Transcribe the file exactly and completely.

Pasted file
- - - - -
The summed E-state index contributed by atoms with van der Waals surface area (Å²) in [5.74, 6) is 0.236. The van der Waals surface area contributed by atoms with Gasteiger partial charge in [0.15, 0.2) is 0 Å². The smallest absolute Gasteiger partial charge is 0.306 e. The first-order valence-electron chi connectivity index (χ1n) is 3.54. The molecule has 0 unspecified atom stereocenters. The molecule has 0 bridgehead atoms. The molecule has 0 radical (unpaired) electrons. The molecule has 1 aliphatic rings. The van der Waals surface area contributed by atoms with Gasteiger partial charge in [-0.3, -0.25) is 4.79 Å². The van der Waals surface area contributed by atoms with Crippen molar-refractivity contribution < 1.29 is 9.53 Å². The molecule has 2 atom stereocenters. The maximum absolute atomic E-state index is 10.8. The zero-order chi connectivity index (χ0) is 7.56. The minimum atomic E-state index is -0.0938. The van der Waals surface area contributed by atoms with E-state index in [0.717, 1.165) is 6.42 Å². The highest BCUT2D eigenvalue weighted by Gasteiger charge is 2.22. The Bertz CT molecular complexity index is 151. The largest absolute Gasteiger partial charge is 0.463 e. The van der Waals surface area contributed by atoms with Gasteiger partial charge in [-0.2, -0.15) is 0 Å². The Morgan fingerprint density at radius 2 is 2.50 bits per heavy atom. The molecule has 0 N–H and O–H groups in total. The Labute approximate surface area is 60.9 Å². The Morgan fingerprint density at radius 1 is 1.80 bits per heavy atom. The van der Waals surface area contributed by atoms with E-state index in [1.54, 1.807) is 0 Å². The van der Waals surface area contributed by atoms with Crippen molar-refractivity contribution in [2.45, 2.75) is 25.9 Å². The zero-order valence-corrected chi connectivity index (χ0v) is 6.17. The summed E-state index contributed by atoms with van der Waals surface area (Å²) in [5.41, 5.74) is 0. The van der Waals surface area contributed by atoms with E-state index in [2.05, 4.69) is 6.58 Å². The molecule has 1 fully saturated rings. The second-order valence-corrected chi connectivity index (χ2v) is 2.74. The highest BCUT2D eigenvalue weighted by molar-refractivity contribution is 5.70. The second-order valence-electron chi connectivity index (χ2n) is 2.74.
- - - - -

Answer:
The summed E-state index contributed by atoms with van der Waals surface area (Å²) in [5.74, 6) is 0.236. The van der Waals surface area contributed by atoms with Gasteiger partial charge in [0.15, 0.2) is 0 Å². The smallest absolute Gasteiger partial charge is 0.306 e. The first-order valence-electron chi connectivity index (χ1n) is 3.54. The molecule has 0 unspecified atom stereocenters. The molecule has 0 bridgehead atoms. The molecule has 0 radical (unpaired) electrons. The molecule has 1 aliphatic rings. The van der Waals surface area contributed by atoms with Gasteiger partial charge in [-0.3, -0.25) is 4.79 Å². The van der Waals surface area contributed by atoms with Crippen molar-refractivity contribution < 1.29 is 9.53 Å². The molecule has 2 atom stereocenters. The maximum absolute atomic E-state index is 10.8. The zero-order chi connectivity index (χ0) is 7.56. The minimum atomic E-state index is -0.0938. The van der Waals surface area contributed by atoms with E-state index in [0.717, 1.165) is 6.42 Å². The highest BCUT2D eigenvalue weighted by Gasteiger charge is 2.22. The Bertz CT molecular complexity index is 151. The largest absolute Gasteiger partial charge is 0.463 e. The van der Waals surface area contributed by atoms with Gasteiger partial charge in [-0.2, -0.15) is 0 Å². The Morgan fingerprint density at radius 2 is 2.50 bits per heavy atom. The molecule has 0 N–H and O–H groups in total. The Labute approximate surface area is 60.9 Å². The Morgan fingerprint density at radius 1 is 1.80 bits per heavy atom. The van der Waals surface area contributed by atoms with E-state index in [1.54, 1.807) is 0 Å². The van der Waals surface area contributed by atoms with Crippen molar-refractivity contribution in [2.45, 2.75) is 25.9 Å². The zero-order valence-corrected chi connectivity index (χ0v) is 6.17. The summed E-state index contributed by atoms with van der Waals surface area (Å²) in [5.41, 5.74) is 0. The van der Waals surface area contributed by atoms with E-state index in [2.05, 4.69) is 6.58 Å². The molecule has 1 fully saturated rings. The second-order valence-corrected chi connectivity index (χ2v) is 2.74. The highest BCUT2D eigenvalue weighted by molar-refractivity contribution is 5.70. The second-order valence-electron chi connectivity index (χ2n) is 2.74.